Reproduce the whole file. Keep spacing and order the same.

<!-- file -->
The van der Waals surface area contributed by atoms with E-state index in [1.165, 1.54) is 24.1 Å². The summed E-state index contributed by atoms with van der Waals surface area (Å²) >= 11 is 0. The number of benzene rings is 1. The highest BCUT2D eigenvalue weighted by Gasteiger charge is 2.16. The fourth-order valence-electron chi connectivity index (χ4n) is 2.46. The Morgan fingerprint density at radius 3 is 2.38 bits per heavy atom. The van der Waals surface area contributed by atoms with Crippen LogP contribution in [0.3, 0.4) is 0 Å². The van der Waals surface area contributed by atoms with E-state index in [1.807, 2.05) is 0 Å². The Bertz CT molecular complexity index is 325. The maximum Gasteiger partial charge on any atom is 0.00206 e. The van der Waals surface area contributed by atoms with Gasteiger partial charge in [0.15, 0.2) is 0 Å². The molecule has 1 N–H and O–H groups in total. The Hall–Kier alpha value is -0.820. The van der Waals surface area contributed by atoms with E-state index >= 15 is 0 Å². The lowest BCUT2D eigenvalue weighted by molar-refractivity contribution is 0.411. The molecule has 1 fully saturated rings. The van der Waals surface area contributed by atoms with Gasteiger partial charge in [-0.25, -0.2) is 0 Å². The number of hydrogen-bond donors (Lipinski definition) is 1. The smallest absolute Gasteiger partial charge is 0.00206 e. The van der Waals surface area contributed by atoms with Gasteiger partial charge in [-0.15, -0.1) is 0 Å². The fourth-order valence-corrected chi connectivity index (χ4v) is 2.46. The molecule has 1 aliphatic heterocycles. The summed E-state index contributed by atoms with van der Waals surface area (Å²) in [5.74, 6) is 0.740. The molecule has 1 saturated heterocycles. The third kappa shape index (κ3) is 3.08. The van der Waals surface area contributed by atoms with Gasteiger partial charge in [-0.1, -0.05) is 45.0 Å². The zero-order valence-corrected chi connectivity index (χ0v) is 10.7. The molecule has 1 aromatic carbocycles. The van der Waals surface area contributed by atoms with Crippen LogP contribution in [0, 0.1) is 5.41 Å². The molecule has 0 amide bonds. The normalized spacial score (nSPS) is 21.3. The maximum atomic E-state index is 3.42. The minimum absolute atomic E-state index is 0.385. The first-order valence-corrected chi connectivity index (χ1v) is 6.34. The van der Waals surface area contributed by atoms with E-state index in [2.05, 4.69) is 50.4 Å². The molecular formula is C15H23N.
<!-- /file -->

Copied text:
The van der Waals surface area contributed by atoms with E-state index in [1.165, 1.54) is 24.1 Å². The summed E-state index contributed by atoms with van der Waals surface area (Å²) >= 11 is 0. The number of benzene rings is 1. The highest BCUT2D eigenvalue weighted by Gasteiger charge is 2.16. The fourth-order valence-electron chi connectivity index (χ4n) is 2.46. The Morgan fingerprint density at radius 3 is 2.38 bits per heavy atom. The van der Waals surface area contributed by atoms with Crippen LogP contribution in [0.3, 0.4) is 0 Å². The van der Waals surface area contributed by atoms with E-state index in [1.807, 2.05) is 0 Å². The Bertz CT molecular complexity index is 325. The maximum Gasteiger partial charge on any atom is 0.00206 e. The van der Waals surface area contributed by atoms with Gasteiger partial charge in [0.15, 0.2) is 0 Å². The molecule has 1 N–H and O–H groups in total. The Hall–Kier alpha value is -0.820. The van der Waals surface area contributed by atoms with E-state index >= 15 is 0 Å². The lowest BCUT2D eigenvalue weighted by molar-refractivity contribution is 0.411. The molecule has 1 fully saturated rings. The van der Waals surface area contributed by atoms with Gasteiger partial charge in [-0.25, -0.2) is 0 Å². The number of hydrogen-bond donors (Lipinski definition) is 1. The smallest absolute Gasteiger partial charge is 0.00206 e. The van der Waals surface area contributed by atoms with Gasteiger partial charge in [-0.15, -0.1) is 0 Å². The fourth-order valence-corrected chi connectivity index (χ4v) is 2.46. The molecule has 1 aliphatic heterocycles. The summed E-state index contributed by atoms with van der Waals surface area (Å²) in [5.74, 6) is 0.740. The molecule has 1 saturated heterocycles. The third kappa shape index (κ3) is 3.08. The van der Waals surface area contributed by atoms with Gasteiger partial charge in [-0.1, -0.05) is 45.0 Å². The zero-order valence-corrected chi connectivity index (χ0v) is 10.7. The molecule has 1 aromatic carbocycles. The van der Waals surface area contributed by atoms with Crippen LogP contribution in [0, 0.1) is 5.41 Å². The molecule has 0 amide bonds. The normalized spacial score (nSPS) is 21.3. The maximum atomic E-state index is 3.42. The minimum absolute atomic E-state index is 0.385. The first-order valence-corrected chi connectivity index (χ1v) is 6.34. The van der Waals surface area contributed by atoms with E-state index in [2.05, 4.69) is 50.4 Å². The molecular formula is C15H23N.